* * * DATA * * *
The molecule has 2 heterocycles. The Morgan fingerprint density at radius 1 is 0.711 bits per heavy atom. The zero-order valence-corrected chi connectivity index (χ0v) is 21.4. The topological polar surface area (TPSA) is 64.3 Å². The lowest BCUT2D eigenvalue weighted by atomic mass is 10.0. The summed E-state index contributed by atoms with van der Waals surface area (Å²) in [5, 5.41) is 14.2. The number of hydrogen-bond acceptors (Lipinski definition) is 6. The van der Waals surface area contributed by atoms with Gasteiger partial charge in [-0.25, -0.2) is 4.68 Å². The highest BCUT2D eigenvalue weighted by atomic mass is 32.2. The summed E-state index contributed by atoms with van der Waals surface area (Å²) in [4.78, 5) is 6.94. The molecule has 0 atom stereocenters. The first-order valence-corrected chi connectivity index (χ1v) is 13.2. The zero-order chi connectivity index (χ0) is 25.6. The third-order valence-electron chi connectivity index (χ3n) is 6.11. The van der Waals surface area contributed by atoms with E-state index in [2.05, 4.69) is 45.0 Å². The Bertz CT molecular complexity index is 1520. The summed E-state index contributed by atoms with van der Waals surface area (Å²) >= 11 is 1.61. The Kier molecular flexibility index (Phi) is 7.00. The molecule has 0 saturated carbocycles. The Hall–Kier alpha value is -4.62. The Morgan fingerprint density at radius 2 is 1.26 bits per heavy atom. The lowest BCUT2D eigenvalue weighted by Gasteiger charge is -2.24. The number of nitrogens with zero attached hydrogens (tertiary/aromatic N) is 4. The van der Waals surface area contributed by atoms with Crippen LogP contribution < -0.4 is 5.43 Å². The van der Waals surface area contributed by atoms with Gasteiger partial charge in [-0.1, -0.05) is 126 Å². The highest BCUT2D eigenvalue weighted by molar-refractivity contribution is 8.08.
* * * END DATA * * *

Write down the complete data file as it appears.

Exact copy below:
The molecule has 2 heterocycles. The Morgan fingerprint density at radius 1 is 0.711 bits per heavy atom. The zero-order valence-corrected chi connectivity index (χ0v) is 21.4. The topological polar surface area (TPSA) is 64.3 Å². The lowest BCUT2D eigenvalue weighted by atomic mass is 10.0. The summed E-state index contributed by atoms with van der Waals surface area (Å²) in [5, 5.41) is 14.2. The number of hydrogen-bond acceptors (Lipinski definition) is 6. The van der Waals surface area contributed by atoms with Gasteiger partial charge in [-0.25, -0.2) is 4.68 Å². The highest BCUT2D eigenvalue weighted by atomic mass is 32.2. The summed E-state index contributed by atoms with van der Waals surface area (Å²) in [4.78, 5) is 6.94. The molecule has 0 atom stereocenters. The first-order valence-corrected chi connectivity index (χ1v) is 13.2. The zero-order chi connectivity index (χ0) is 25.6. The third-order valence-electron chi connectivity index (χ3n) is 6.11. The van der Waals surface area contributed by atoms with E-state index in [2.05, 4.69) is 45.0 Å². The Bertz CT molecular complexity index is 1520. The summed E-state index contributed by atoms with van der Waals surface area (Å²) >= 11 is 1.61. The Kier molecular flexibility index (Phi) is 7.00. The molecule has 0 saturated carbocycles. The Hall–Kier alpha value is -4.62. The Morgan fingerprint density at radius 2 is 1.26 bits per heavy atom. The lowest BCUT2D eigenvalue weighted by Gasteiger charge is -2.24. The number of nitrogens with zero attached hydrogens (tertiary/aromatic N) is 4. The van der Waals surface area contributed by atoms with Crippen LogP contribution < -0.4 is 5.43 Å². The van der Waals surface area contributed by atoms with Gasteiger partial charge in [-0.1, -0.05) is 126 Å². The highest BCUT2D eigenvalue weighted by molar-refractivity contribution is 8.08.